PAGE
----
Newspaper article The Evening Standard (London, England)

Our Garden City; Grow Your Own Commentary

Newspaper article The Evening Standard (London, England)

Our Garden City; Grow Your Own Commentary

Article excerpt

Byline: Rosie Boycott Chairwoman, London Food Board

WHEN I started my job with Boris Johnson as chairman of the London Food Board there was a running strand on The Archers about whether someone from Ambridge should appear on the plinth in Trafalgar Square. London's a useless place, one of the potential participants complained, you can't grow anything there. "At best you could eat pigeons."

How wrong could they be! London is full of people wanting -- and succeeding -- to grow their own. Whether it's in a window box, on a roof top or by turning previously derelict stretches of land into vegetable growing plots where people can garden together, food is a great uniter. The simple process of planting seeds, digging and watering is both magical and restorative.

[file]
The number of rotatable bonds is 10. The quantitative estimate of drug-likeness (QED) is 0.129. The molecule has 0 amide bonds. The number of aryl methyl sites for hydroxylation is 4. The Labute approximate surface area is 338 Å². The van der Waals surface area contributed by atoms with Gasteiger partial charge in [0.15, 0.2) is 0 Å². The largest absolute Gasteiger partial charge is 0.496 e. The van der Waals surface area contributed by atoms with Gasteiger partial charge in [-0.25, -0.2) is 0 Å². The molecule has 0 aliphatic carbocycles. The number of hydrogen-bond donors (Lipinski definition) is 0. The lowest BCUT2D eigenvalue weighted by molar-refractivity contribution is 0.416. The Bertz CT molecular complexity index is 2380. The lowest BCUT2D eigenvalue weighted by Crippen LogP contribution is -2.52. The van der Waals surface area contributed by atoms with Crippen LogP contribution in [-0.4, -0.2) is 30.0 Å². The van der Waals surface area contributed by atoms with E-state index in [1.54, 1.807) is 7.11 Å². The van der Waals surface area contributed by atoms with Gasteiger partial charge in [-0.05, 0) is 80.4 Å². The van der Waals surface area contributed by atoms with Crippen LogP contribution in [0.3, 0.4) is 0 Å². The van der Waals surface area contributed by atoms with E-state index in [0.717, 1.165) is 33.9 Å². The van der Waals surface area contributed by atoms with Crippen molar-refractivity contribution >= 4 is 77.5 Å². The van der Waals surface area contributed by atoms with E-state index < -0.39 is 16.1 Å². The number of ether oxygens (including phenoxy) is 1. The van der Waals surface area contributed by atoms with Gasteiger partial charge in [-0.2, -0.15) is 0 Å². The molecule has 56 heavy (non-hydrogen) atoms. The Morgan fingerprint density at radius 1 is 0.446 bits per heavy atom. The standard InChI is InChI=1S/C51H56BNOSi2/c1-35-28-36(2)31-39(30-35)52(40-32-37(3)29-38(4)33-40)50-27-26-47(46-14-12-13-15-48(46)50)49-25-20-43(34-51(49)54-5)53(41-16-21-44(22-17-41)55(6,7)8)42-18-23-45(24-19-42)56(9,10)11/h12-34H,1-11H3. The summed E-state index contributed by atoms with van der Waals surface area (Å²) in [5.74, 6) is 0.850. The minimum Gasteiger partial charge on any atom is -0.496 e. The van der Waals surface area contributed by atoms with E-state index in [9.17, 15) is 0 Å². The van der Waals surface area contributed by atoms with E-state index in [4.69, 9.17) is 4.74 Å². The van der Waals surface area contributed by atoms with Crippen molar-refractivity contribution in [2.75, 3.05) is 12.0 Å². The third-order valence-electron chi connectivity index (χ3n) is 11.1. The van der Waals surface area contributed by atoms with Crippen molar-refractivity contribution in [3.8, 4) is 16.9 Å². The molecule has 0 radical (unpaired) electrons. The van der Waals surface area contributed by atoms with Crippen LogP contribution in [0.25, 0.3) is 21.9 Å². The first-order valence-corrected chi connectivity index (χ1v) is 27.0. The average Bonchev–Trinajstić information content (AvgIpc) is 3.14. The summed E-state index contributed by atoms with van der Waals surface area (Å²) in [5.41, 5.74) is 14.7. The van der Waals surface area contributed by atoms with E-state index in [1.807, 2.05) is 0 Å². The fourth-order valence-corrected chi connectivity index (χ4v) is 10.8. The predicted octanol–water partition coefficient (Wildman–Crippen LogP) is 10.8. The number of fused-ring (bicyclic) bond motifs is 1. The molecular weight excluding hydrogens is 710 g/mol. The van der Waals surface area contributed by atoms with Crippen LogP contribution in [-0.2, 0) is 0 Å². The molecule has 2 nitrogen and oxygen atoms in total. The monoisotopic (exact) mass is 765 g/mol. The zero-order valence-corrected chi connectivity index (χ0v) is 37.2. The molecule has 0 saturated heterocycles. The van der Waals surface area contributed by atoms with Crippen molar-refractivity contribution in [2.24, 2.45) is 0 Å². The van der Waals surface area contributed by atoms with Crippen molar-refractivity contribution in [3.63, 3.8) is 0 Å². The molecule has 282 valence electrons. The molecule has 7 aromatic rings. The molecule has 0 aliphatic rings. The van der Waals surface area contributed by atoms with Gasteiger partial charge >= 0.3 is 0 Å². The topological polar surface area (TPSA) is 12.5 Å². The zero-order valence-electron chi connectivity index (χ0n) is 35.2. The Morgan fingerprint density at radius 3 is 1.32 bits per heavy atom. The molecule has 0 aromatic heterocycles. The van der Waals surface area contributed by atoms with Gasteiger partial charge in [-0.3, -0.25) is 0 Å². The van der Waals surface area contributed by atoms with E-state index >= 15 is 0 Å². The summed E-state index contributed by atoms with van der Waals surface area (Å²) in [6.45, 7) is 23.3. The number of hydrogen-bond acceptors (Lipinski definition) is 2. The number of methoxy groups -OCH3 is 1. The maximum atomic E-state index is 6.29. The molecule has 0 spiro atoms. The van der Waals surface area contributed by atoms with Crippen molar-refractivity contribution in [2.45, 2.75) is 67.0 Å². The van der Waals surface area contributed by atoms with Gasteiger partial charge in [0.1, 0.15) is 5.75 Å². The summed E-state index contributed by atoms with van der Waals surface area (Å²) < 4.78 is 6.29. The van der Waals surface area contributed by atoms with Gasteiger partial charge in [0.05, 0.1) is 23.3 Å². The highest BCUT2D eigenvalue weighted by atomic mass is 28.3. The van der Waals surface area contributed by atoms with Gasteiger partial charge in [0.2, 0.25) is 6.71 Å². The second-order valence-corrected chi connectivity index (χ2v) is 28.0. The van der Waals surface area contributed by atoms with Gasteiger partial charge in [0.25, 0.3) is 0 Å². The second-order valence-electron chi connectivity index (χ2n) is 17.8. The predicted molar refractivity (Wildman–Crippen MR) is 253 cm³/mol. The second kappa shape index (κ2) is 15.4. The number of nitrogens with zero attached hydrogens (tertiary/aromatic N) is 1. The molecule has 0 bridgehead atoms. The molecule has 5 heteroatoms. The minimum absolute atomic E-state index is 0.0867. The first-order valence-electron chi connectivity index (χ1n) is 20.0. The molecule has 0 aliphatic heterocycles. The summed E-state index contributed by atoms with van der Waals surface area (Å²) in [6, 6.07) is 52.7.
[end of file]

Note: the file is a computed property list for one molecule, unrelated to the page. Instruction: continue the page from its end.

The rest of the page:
At the end of last year we launched Capital Growth, which aims to create 2,012 new growing spaces in London by 2012. It wasn't a new idea -- Vancouver, soon to play host to the Winter Olympics, had launched a similar scheme, planning on creating 2010 new growing spaces by the start of the Games in 2010. I'd hoped that by April we'd have 50 spaces signed up: in fact we had almost 100 with many more waiting in the wings to join us.

British Waterways offered stretches of land beside canals (and is planning on building floating gardens on barges) as did hospitals, schools and mental health institutes (who understand the therapeutic value of gardening). Many people have located numerous unused small spaces in their neighbourhoods.

Gardens in cities don't have to be big and it is amazing how much you can grow in a converted builder's bag, a recycled polystyrene box, an old market tray, even in disposable coffee cups, plastic food containers and old wellingtons. You just need imagination and the will to grow.

I have recently discovered the best way to keep plants hydrated -- and just in time as it turned out with this week's temparatures reaching 32C. Wash out a one-litre plastic bottle and cut off the bottom. Insert the neck of the bottle into your plant pot, window box or bed, as close to the plant and as far down into the soil as possible, then simply fill it up with water. …

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